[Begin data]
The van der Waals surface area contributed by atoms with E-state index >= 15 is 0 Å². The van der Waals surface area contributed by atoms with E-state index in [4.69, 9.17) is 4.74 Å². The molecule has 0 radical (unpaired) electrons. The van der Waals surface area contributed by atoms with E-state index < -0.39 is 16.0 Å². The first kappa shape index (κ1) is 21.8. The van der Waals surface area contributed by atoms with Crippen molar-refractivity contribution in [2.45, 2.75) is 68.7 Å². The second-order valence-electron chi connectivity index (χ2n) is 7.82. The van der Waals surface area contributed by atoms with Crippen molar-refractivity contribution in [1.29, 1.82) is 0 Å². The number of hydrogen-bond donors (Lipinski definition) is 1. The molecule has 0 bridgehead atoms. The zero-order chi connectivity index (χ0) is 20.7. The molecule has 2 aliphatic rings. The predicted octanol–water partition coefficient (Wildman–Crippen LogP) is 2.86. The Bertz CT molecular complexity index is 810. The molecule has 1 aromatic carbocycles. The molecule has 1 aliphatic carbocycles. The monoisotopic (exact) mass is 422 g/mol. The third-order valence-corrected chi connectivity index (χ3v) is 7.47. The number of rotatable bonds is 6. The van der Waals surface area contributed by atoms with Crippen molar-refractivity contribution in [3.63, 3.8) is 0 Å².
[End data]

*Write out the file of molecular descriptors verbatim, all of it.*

The van der Waals surface area contributed by atoms with E-state index >= 15 is 0 Å². The van der Waals surface area contributed by atoms with E-state index in [4.69, 9.17) is 4.74 Å². The molecule has 0 radical (unpaired) electrons. The van der Waals surface area contributed by atoms with E-state index < -0.39 is 16.0 Å². The first kappa shape index (κ1) is 21.8. The van der Waals surface area contributed by atoms with Crippen molar-refractivity contribution in [2.45, 2.75) is 68.7 Å². The second-order valence-electron chi connectivity index (χ2n) is 7.82. The van der Waals surface area contributed by atoms with Crippen molar-refractivity contribution in [1.29, 1.82) is 0 Å². The number of hydrogen-bond donors (Lipinski definition) is 1. The molecule has 0 bridgehead atoms. The zero-order chi connectivity index (χ0) is 20.7. The molecule has 2 aliphatic rings. The predicted octanol–water partition coefficient (Wildman–Crippen LogP) is 2.86. The Bertz CT molecular complexity index is 810. The molecule has 1 aromatic carbocycles. The molecule has 1 aliphatic carbocycles. The monoisotopic (exact) mass is 422 g/mol. The third-order valence-corrected chi connectivity index (χ3v) is 7.47. The number of rotatable bonds is 6. The van der Waals surface area contributed by atoms with Crippen molar-refractivity contribution in [3.63, 3.8) is 0 Å².